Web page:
Leveraging personal T-cell repertoire analysis for precision medicine

Novel high-throughput T-cell receptor (TCR) sequencing techniques allow unparalleled potential for querying the state of an individual's immune system. However while it is easy to generate large quantities of TCR data, the analysis of these big data sets are far from trivial. In particular, due to the immense variation and degeneracy that exists within TCR sequences, discovering a T-cell's function or at least knowing which epitope or specific disease that a single TCR sequence will target, is almost impossible without the aid of complex molecular models. Indeed, there are over 10^30 possible T-cell receptor-epitope combinations, which is more than the estimated number of stars in the universe.


At the AUDACIS consortium, we have developed several computational techniques that can query this type of large TCR sequencing for the purpose of understanding the long-term protection that a person's immune system has established against different diseases.


Key to this development is the establishment of a computational machine learning technique that can be trained on known existing pairs of T-cells and their epitopes, to then find those T-cells hidden within the large repertoires of individuals that target the same epitope. In our first proof of concept, we have demonstrated that we are able to predict T-cells that target specific HIV epitopes with a mean precision between 80% and 90% while they are hidden amongst thousands of irrelevant TCR sequences.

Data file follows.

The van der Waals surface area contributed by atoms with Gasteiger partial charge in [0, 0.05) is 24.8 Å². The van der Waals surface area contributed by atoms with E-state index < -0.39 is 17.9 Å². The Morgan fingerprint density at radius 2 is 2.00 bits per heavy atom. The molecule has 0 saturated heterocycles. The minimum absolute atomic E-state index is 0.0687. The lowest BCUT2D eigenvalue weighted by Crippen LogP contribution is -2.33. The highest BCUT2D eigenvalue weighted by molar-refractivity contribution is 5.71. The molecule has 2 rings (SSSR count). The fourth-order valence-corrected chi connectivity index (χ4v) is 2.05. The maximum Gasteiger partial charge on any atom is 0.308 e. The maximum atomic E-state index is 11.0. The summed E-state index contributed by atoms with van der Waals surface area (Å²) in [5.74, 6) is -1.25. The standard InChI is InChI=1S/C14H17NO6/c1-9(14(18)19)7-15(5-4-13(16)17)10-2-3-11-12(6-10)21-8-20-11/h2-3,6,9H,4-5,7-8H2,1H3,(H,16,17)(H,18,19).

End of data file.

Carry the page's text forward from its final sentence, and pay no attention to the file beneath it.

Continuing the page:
Further, we have used the insight gained from the development of this TCR recognition model to screen a set of individuals known to be either cytomegalovirus (CMV) seropositive or seronegative. Simply based on their characterized T-cell repertoires, we were able to predict 87% of individuals correctly as being CMV seropositive. This indicates the massive potential of these techniques combined with the right data analysis models for medial diagnostics.


Currently we are developing these computational techniques into a combined toolbox, which we have called TCRex. This will be a web application that allows querying of large TCR datasets for the presence of T-cells targeting specific epitopes of relevance to a wide variety of diseases.


Our research thus presents a significant step forward in the computational analysis of peptide immunogenicity, which is crucial to rational vaccine design as well as understanding complex immunological research areas such as auto-immunity and tumor susceptibility.

Authors

Pieter Meysman (1)
Nicolas De Neuter (1)
Sofie Gielis (1)
Benson Ogunjmi (1)
Kris Laukens (1)

Organisations

Antwerp Unit for Data Analysis and Computation in Immunology and Sequencing (AUDACIS), University of Antwerp (1)

Presenting author

Pieter Meysman, Postdoctoral researcher, University of Antwerp
pieter.meysman@uantwerpen.be
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